As a Charles Dickens ward member, Cllr Morgan added:

“Where you are born shouldn’t determine where you end up in life. Yet too many people are being held back and left behind. That’s why tackling child poverty is so important. Every single child in our city deserves the best chance in life.

Across Portsmouth, people dedicate their lives to transform the lives of others. I hugely value these services, will always support and try to protect them.

I entered public service to help make sure every single child in every single community in our great city has the opportunity to succeed.

I fully support Labour’s national campaign to finally end child poverty. I hope you will show your support too”.

To show your support to end child poverty and to sign the online petition visit:

Labour Councillor on police night patrol.



Cllr Stephen Morgan, Portsmouth’s Labour Leader, went out on patrol with the police team covering his ward on Saturday 21 January.


Residents and community groups have raised their concerns about local issues in the city, and Cllr Morgan has made crime and safety a key priority in 2017.


On night patrol


The night shift started with Sergeant Richard Holland, in charge of the police team covering the Charles Dickens beat. He gave a briefing on recent police initiatives and how the safer neighbourhood team engage with the community.


Then it was out and about on patrol, in one of the busiest areas to police in the whole of Hampshire. The team’s patch includes Portsea, Landport, the city council and parts of Fratton, Buckland and Somerstown. With a high student population in the ward, a range of housing estates, Commercial Road shopping area and the night time economy of Guildhall Walk, there is lots for the police to do.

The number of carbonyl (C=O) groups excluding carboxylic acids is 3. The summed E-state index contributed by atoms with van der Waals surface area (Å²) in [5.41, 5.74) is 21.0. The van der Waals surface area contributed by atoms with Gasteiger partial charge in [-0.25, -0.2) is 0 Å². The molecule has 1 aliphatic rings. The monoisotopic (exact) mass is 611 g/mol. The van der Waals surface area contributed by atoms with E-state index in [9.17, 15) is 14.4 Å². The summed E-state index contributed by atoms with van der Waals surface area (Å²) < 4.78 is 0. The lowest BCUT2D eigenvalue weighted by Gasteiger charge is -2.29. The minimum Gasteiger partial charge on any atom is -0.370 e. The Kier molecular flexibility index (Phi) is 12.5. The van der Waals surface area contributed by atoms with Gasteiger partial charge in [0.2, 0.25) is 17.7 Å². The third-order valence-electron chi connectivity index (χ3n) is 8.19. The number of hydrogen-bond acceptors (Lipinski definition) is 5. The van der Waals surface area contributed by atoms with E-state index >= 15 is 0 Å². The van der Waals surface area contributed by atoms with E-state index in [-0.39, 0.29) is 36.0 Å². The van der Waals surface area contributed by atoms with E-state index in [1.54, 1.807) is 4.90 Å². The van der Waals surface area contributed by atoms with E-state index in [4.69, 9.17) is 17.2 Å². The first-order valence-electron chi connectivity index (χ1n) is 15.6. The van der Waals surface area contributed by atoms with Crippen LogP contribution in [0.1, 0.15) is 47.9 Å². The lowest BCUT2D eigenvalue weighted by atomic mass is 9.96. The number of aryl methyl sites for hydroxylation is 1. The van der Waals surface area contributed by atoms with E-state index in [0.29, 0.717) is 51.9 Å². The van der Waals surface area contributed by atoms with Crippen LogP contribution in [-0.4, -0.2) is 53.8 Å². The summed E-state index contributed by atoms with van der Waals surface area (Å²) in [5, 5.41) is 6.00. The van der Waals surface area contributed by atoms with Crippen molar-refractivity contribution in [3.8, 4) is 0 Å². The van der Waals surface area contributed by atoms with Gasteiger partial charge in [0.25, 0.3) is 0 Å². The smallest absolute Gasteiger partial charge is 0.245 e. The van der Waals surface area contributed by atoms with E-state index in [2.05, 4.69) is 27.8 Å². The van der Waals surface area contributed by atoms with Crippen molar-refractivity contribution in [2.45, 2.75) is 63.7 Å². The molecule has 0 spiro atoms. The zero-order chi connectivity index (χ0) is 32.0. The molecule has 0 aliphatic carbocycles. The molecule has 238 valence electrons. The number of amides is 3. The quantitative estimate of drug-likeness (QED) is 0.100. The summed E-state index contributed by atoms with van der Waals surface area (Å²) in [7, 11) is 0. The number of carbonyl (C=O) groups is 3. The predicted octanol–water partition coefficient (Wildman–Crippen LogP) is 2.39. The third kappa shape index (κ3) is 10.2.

Our police in action


Cllr Morgan went out in a police car and on foot with an officer, to sites across the beat area. This included home visits, trips along Guildhall Walk and Commercial Road, and stopping by to talk with local people.


The night patrol visits vulnerable people in their own homes, talks to people who are sleeping rough, and helps with incidents in Guildhall Walk.


On this particular cold night, someone was arrested for being in possession of drugs, a house party was told to keep the noise down, and an attempted bike theft was stopped. The police officer also helped to report a paint can spillage on the highway.


Cllr Morgan’s view


Cllr Morgan said:


“I was particularly keen to learn more about Operation Build, aiming to tackle issues around drug dealing in our city. This initiative is a partnership which concentrates on protecting vulnerable people, and addressing issues of drug dealers visiting the city and associated violence. I was impressed with the results being achieved from this approach and was grateful to see officers work on this initiative first hand”.